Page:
In my investigations into type providers, I started digging into a feature of F# called quotations. These blur the boundary between code and data; a representation of an expression tree that you can then evaluate or manipulate.
Why is this useful? Well; it's used in a number of places in various F# libraries. As mentioned above, type providers use them as a mechanism for providing the invocation code for the types that are being provided. The compiler can then take that expression tree and turn in into clr code.
So; linked features, often used in concert: quotations allow you to generate expressions at runtime, manipulate them at run time and evaluate them at run time - where evaluation covers everything from running the code on the clr to outputting it as a different language.
Creating expressions is fairly straightforward. If you have a valid F# expression, you can wrap it in
<@ ... @> (or
<@@ ... @@>, see below…):
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What's the difference between the two? Well, the first with it's strong typing provides you with greater safety if you know what types you're expecting an expression tree to evaluate to - but those same type restraints prevent you from writing methods which can transform and return expressions whose types are unknown at compile time. There are also, apparently, some performance implications to carrying around the type information.
You can also generate the expression trees directly using the
Expr module in the
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The above being identical to:
<@@ System.Math.Cos(1.0) @@>. Building directly with the classes becomes especially useful when doing things like recursively building expression trees; the F# compilers type inference tends to get a little unhappy trying to infer the types of the quotations and the expressions you're splicing into them on occasion.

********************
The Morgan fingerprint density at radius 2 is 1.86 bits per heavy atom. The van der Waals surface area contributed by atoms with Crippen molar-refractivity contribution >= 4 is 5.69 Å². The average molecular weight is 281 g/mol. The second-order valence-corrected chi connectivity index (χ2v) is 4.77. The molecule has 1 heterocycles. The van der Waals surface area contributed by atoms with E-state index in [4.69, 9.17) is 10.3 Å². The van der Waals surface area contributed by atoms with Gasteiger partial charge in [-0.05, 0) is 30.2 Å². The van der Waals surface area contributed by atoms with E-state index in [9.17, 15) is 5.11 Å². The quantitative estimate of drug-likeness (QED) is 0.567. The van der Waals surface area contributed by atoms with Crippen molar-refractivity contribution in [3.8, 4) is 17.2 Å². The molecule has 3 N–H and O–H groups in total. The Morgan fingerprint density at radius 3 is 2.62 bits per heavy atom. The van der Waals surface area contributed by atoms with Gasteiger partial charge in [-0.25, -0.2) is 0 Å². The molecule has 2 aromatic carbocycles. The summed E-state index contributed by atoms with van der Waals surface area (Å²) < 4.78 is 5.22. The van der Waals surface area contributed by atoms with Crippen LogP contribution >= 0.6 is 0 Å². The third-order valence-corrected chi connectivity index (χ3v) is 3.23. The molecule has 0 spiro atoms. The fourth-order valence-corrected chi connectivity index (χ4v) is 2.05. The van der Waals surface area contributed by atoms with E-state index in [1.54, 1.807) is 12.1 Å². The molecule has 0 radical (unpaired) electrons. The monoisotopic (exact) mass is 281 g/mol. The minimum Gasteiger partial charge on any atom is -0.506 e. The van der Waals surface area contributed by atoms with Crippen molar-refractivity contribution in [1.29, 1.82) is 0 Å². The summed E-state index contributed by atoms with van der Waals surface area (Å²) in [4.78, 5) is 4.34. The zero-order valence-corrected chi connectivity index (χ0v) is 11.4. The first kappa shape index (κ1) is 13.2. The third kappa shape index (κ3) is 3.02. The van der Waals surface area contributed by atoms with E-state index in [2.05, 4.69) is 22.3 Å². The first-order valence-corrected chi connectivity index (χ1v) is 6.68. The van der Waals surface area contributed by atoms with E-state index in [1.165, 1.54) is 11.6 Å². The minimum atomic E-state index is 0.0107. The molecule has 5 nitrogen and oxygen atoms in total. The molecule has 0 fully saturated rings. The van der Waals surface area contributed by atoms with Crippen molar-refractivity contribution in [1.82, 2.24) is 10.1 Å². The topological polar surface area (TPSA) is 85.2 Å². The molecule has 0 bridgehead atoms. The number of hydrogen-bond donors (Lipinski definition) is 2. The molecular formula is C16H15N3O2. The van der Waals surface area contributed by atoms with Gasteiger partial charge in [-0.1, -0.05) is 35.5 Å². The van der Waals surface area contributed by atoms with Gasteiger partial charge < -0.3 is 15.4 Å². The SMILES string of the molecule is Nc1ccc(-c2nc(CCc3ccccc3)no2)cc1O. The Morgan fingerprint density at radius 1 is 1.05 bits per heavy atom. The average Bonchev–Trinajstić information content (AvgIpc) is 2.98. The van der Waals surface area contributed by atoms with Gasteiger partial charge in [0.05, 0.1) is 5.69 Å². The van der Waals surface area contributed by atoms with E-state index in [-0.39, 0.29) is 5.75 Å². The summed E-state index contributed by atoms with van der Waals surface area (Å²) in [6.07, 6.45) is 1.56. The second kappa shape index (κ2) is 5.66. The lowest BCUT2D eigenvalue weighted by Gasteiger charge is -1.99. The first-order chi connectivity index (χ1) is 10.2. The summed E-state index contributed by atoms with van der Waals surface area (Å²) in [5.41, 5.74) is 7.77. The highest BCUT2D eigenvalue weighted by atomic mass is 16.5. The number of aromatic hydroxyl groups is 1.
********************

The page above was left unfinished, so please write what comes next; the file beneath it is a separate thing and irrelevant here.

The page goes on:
Okay, so I slightly snuck that one in there. If you're building expressions with the
Expr module it's obviously how you could create functions that could compose into larger expression trees. But the F# quotation syntax also allows you to do something similar, splicing values in with the
An example is worth 1,000 words in these situations:
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As an aside, the generic
Expr type has the
Raw property which exposes the untyped version of the quotation. Which, as quotations have value based equality, allows us to do this:
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And of course we can build up more complex trees if we wish:
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Finished here? Time to check out part 2 about how to manipulate quotations once you have them: Cutting Quotations Down to Size.
Yes, I know the title quote is inaccurate - but I'm afraid I prefer it this way.